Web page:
Wilderness Safaris is delighted to announce that one of the black rhino translocated as part of the Botswana Rhino Reintroduction Project has given birth to a calf. Just a few days old, the calf was sighted by Rhino Monitoring Officers during a patrol, and while the protective maternal instincts of the mother prevented them from getting close, the team were happy to report that both appeared to be in excellent health.
“This new birth is a very proud moment for all of the stakeholders involved in the project and evidence of just how well this Critically Endangered species is settling into its new environment. The success of our project is measured in the recruitment of calves born in the wild, and so this is a major milestone and a positive indication that we’re on the right track”, says Wilderness Safaris Group Conservation Manager, Kai Collins.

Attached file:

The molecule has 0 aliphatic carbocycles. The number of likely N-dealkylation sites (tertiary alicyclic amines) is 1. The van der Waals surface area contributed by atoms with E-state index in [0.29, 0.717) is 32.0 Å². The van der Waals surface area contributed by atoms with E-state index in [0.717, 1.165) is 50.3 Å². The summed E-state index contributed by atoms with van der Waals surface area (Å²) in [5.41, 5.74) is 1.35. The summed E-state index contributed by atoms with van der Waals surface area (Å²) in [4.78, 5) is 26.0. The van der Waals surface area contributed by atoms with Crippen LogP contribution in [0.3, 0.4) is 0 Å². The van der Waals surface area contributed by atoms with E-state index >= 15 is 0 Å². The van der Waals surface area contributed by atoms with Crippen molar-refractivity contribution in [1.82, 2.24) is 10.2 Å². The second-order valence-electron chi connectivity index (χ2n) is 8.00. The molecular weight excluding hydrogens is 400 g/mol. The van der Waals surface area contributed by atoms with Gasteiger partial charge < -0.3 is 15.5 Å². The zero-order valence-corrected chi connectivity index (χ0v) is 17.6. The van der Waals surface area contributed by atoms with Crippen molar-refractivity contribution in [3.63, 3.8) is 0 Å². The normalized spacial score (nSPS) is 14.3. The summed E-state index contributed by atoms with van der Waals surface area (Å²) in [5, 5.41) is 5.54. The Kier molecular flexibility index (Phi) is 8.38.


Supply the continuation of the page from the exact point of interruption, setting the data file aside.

The Wilderness Botswana Rhino Project is a long-term collaboration between Wilderness Safaris and the Botswana Department of Wildlife and National Parks. It was started in 2001 with the reintroduction of white rhino from southern Botswana into protected areas in the north of the country. Subsequent reintroductions of white rhino over the next five years increased the population substantially with many calves born in the wild.
In 2003, a small group of south-central black rhino were introduced into the same area and a single calf was born in 2009. Then, in response to the poaching crisis to South Africa, the project took on a new impetus with several groups of black rhino translocated from South Africa to Botswana during 2014. The full support and backing offered by Botswana’s Government, has allowed the Project to ensure the ongoing protection of these rhino against any potential threats.
Thanks to extensive fundraising efforts in preparation for this translocation by the Wilderness Wildlife Trust and other important sponsors, including International Rhino Foundation, the Tiffany & Co. Foundation, Rhino Force, Globeflight and Empowers Africa, to name a few, the first part of the project has been a great success. “In the new year, we look forward to closely monitoring the rhino, while also carrying out further translocations”, adds Collins.
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